The Congress.gov beta is still in the early stages of incorporating existing THOMAS content and implementing the improved search functions that THOMAS users have been waiting for. The Law Library of Congress, which is managing the transition, is anxious to get your feedback and suggestions via its form at http://beta.congress.gov/survey.
Looking Forward to the THOMAS Beta Website, by Daniel Schuman, Sunlight Foundation (Sept. 14, 2012).
In the near future, Congress is expected to release a major upgrade to its aging legislative information website THOMAS. The long-overdue update is part of a much larger effort to "enhance the effectiveness of mission-critical systems," a response to significant public and internal pressure to improve congressional efficiency and transparency. The launch of "THOMAS Beta" is the first step towards developing what the Library of Congress describes as a completely "modern legislative information system" that will replace THOMAS and Congress' more sophisticated internal legislative tracking website "LIS" in FY 2014. Both THOMAS and LIS will stay online alongside the beta website for several years.
While THOMAS Beta has been shown to stakeholders inside Congress, as far as I am aware there has been no formal engagement process with the public to identify specifications, discuss wireframes, or generally make sure the site meets the public's needs.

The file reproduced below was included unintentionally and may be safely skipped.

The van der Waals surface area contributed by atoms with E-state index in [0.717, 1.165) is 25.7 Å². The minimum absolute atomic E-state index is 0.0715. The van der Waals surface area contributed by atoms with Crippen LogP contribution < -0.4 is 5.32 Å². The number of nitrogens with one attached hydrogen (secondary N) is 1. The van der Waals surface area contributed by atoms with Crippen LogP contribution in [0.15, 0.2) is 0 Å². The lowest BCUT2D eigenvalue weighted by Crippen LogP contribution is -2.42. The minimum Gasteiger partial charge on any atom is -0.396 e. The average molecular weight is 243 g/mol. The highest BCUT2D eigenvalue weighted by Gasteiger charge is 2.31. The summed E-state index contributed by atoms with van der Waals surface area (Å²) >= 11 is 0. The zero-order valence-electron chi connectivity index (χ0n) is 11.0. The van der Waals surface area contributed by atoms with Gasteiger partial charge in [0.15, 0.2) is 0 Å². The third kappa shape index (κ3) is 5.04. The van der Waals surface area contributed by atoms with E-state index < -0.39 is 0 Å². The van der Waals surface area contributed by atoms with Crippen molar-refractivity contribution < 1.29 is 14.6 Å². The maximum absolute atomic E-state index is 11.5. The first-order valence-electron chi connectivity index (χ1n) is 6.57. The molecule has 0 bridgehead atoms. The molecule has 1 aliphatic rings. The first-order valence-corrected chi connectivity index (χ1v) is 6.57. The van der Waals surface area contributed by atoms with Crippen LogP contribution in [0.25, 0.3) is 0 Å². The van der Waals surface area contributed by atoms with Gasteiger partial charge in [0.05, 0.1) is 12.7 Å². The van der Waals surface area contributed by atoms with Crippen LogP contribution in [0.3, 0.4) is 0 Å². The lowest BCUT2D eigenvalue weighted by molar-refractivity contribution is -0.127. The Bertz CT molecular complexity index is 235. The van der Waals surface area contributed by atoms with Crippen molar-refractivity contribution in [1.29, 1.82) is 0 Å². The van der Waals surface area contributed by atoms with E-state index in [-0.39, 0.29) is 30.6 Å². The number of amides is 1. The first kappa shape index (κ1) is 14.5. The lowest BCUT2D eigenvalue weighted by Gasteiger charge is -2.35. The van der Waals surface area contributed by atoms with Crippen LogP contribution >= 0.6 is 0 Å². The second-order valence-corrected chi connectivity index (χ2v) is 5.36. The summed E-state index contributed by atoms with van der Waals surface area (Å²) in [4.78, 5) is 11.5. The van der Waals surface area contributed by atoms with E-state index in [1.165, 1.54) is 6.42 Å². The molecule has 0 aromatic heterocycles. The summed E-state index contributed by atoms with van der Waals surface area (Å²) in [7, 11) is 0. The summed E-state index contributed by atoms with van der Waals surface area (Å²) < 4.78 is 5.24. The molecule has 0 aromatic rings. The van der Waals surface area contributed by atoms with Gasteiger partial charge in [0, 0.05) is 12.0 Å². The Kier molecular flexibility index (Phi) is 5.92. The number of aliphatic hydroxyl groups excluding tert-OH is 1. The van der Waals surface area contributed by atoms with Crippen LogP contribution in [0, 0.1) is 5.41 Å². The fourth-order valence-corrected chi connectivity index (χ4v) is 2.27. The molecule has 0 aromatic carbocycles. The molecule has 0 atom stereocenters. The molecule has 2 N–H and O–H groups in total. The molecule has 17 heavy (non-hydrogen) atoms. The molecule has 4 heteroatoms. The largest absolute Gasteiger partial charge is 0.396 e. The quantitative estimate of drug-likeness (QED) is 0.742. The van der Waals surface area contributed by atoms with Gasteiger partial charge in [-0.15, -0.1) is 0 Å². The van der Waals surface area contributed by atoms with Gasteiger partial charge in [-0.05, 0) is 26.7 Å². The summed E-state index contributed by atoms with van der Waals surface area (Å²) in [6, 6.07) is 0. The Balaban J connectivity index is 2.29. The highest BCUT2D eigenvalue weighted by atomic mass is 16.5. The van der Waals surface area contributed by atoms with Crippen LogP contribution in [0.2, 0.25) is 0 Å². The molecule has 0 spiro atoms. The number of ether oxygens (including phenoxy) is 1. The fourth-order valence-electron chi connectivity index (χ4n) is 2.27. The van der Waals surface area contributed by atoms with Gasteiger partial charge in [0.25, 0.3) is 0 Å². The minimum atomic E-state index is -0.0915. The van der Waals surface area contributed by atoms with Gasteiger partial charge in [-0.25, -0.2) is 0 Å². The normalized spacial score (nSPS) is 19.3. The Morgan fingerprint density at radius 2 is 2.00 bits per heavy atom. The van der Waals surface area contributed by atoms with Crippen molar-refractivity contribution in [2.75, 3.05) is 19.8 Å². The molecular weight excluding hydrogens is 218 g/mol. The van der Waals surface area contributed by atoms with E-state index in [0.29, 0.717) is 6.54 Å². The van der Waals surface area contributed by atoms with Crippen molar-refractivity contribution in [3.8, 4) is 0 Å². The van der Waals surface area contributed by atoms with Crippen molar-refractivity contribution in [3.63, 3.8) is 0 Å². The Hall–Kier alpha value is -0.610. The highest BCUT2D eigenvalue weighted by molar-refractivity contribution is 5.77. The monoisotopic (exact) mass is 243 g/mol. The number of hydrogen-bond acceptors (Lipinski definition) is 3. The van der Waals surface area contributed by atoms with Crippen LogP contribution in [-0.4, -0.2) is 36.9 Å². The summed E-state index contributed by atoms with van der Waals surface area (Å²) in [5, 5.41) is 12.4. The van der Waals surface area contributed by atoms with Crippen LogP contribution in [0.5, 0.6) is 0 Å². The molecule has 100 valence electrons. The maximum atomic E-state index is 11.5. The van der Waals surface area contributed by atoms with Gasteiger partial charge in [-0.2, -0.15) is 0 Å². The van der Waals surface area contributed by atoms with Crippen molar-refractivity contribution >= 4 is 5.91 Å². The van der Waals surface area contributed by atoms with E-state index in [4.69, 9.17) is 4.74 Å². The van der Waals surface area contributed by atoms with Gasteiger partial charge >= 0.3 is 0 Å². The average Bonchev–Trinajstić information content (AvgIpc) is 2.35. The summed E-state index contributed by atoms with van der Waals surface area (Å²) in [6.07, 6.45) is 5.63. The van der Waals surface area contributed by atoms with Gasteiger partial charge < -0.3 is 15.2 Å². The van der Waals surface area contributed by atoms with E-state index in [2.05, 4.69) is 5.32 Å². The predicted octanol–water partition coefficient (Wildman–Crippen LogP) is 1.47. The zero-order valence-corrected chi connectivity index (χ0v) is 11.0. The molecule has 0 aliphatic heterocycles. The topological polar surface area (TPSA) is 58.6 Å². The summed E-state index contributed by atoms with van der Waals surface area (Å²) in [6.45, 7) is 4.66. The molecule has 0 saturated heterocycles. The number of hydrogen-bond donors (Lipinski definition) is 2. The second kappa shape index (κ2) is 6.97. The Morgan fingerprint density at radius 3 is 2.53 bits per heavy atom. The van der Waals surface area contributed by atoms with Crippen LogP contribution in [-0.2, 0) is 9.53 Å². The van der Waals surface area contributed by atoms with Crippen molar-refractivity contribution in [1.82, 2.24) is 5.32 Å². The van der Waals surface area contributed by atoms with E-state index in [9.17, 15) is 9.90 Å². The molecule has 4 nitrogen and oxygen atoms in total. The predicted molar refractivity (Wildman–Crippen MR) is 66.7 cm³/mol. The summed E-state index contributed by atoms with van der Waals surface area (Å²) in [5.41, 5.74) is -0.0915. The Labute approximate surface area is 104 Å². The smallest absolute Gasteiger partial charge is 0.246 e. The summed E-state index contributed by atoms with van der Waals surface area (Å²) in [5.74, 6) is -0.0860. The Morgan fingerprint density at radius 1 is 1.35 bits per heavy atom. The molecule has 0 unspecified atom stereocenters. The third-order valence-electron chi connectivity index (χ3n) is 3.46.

The Congressional Research Service has published an update to its handy guide for finding current legislation and regulations:
- Researching Current Federal Legislation and Regulations: A Guide to Resources for Congressional Staff. by Jerry W. Mansfield, Congressional Research Service, RL33895 (August 31, 2012). Available from Federation of American Scientists.
For those experienced in legislative and regulatory searching there won't be anything new or surprising here, but it is a handy introduction and reference.
One thing I particularly liked was the comparison on p. 13 of the "Legislative Information System," which provides access to legislative information to Members of Congress and their staff, and THOMAS, which makes information on federal legislation freely available to the public. That's right, one system for Congress and a separate system for us ordinary folk.
Here is a sample:
|Best used for Finding the most complete legislative information||Best used for Working with constituents|
|Links from Bill Summary & Status display to CRS reports||No CRS reports|
|Links to Capitol Hill and selected outside sources of floor and committee schedule information.||Minimal links|
|Special advanced search capabilities||Advanced search capabilities only in Bill Summary & Status database|
Again, this won't be news to most of you, but it is a nice summary of what we are missing.
Time to contact your representatives!
- #FreeTHOMAS, by Daniel Schuman, Sunlight Foundation (June 4, 2012)
The better approach is for Congress to publish the data behind THOMAS. Government regularly does this elsewhere, and "bulk data" is responsible for clever new uses of information developed by citizens, journalists, and even the government itself.
In upcoming days, the House is likely to pass legislative language that pays lip service to releasing THOMAS data while putting the idea in a deep freeze. This would be a disaster. But it's not too late. Tell your representative that you want Congress to publish legislative data now.